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ACP yard subject of hearing

Members of the Cumberland County Board of Supervisors will hold a public hearing Tuesday to receive input from residents about a conditional use permit for a temporary construction yard that would be used for construction of the Atlantic Coast Pipeline (ACP).

Kenda Hanuman

The yard would store equipment and material that would be transported to a nearby construction site for the pipeline, a previous Herald report cited about the property.

Members of the Cumberland County Planning Commission voted to approve a recommendation for the conditional use permit to the board of supervisors.

The construction yard would use 75 acres out of a 337-acre lot. The lot had been previously used by American Timberland.

The board packet for the Jan. 9 board of supervisors meeting cited that the property is zoned as Agricultural-2.

“While this is not an enumerated use in the district, it is a combination of two enumerated conditional use permit uses, borrowing and stockpiling and utility operations,” the board packet cited about the conditional use permit for the construction yard. “The use is for the duration of the construction of the Atlantic Coast Pipeline, and the intent is for the land to return to forestry use after the completion of the project.”

The ACP natural gas project is projected to be 600 miles long and will start in West Virginia, travel through Virginia and end in North Carolina. A 42-inch pipeline would span Buckingham County and cross Cumberland and Prince Edward counties. The project has been hotly contested in Buckingham County and has drawn attention in Cumberland as well. At one point during the Jan. 8 Cumberland Planning Commission meeting, approximately 40 people were present in the room, with some standing in the back as chairs had been filled.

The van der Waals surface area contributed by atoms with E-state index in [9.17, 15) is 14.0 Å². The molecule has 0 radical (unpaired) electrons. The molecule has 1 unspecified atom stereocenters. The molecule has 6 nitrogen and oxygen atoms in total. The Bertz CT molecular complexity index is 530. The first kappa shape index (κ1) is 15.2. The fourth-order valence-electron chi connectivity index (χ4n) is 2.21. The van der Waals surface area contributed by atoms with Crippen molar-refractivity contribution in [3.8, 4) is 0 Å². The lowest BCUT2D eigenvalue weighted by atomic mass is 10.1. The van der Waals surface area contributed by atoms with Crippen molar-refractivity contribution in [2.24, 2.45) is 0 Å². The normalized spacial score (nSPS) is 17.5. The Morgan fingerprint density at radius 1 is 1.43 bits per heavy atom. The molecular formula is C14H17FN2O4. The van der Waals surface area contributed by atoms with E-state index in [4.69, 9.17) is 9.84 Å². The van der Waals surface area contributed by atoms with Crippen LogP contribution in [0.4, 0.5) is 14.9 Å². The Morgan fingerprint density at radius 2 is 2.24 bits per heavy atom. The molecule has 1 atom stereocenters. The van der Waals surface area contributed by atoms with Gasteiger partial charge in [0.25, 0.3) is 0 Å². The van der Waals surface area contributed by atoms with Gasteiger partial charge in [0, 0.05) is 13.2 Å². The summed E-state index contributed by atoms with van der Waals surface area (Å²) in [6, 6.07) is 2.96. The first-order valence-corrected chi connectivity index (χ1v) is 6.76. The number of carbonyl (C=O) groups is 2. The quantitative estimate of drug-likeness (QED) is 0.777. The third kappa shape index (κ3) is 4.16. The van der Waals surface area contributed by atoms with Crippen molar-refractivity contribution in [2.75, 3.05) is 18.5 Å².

In January, county supervisors in Buckingham approved a special use permit for a 53,783-horsepower compressor station, slated to be constructed between Shelton Store and Union Hill Roads on Route 56.

Ron Baker, project manager with the ACP, said during the planning commission meeting that the portion of the pipeline that would benefit from the proposed Cumberland construction yard stretches 59 miles, from Route 626 in Nelson County extending south to Route 607.

“It’s slated for 2018 construction,” Baker said. “Peak use of this yard would be from April to November of 2018. The new yard will be incorporated into the (Federal Energy Regulatory Commission) FERC filing.”

As reasons for choosing the site, Baker cited the location’s proximity to the work site without using many public roads, the lack of nearby residents and close proximity to amenities such as restaurants or hotels, noting those in Farmville as an example.

Three members of the public asked questions and voiced concerns during the Jan. 8 planning commission meeting relating to the construction yard. Concerns included potential traffic hazards of the vehicles on Route 45.

At the Jan. 9 board of supervisors meeting, Kenda Hanuman, a resident of Buckingham County, spoke during a public comment period and said that a similar construction yard had been proposed in Augusta County, and representatives voted to table the project. Hanuman asked if residents who live on Salem Church Road will receive compensation in the case of potential damage of property. She asked Cumberland supervisors to potentially table the permit and request further information from the ACP.

“I think the risk (to) the neighborhood here in Cumberland really needs to be considered after hearing Ms. Snoddy talking about the environment and how much care goes into that,” Hanuman said, referring to a presentation given earlier in the meeting by Kelly Snoddy with the Peter Francisco Soil and Water Conservation Districts.